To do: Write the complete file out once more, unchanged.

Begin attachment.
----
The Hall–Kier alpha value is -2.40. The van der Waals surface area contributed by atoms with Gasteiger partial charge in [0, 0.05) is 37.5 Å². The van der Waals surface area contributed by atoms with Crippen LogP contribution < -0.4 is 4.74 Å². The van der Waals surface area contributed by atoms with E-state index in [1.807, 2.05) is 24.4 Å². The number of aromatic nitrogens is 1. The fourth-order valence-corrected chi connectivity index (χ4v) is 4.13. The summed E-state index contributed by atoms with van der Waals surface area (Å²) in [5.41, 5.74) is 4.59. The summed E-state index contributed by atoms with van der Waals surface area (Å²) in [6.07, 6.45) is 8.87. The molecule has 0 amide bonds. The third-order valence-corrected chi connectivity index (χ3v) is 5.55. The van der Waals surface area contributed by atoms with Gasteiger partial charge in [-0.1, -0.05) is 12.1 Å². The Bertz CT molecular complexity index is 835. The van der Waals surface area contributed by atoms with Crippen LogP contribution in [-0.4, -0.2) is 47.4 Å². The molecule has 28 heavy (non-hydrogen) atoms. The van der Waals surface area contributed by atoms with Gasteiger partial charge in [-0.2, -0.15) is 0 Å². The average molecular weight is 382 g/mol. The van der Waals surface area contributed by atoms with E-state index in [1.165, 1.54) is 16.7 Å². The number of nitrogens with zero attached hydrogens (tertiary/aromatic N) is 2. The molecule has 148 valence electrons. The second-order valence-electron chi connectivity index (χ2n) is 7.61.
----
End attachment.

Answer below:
The Hall–Kier alpha value is -2.40. The van der Waals surface area contributed by atoms with Gasteiger partial charge in [0, 0.05) is 37.5 Å². The van der Waals surface area contributed by atoms with Crippen LogP contribution < -0.4 is 4.74 Å². The van der Waals surface area contributed by atoms with E-state index in [1.807, 2.05) is 24.4 Å². The number of aromatic nitrogens is 1. The fourth-order valence-corrected chi connectivity index (χ4v) is 4.13. The summed E-state index contributed by atoms with van der Waals surface area (Å²) in [5.41, 5.74) is 4.59. The summed E-state index contributed by atoms with van der Waals surface area (Å²) in [6.07, 6.45) is 8.87. The molecule has 0 amide bonds. The third-order valence-corrected chi connectivity index (χ3v) is 5.55. The van der Waals surface area contributed by atoms with Gasteiger partial charge in [-0.1, -0.05) is 12.1 Å². The Bertz CT molecular complexity index is 835. The van der Waals surface area contributed by atoms with Crippen LogP contribution in [-0.4, -0.2) is 47.4 Å². The molecule has 28 heavy (non-hydrogen) atoms. The van der Waals surface area contributed by atoms with Gasteiger partial charge in [-0.2, -0.15) is 0 Å². The average molecular weight is 382 g/mol. The van der Waals surface area contributed by atoms with E-state index in [1.165, 1.54) is 16.7 Å². The number of nitrogens with zero attached hydrogens (tertiary/aromatic N) is 2. The molecule has 148 valence electrons. The second-order valence-electron chi connectivity index (χ2n) is 7.61.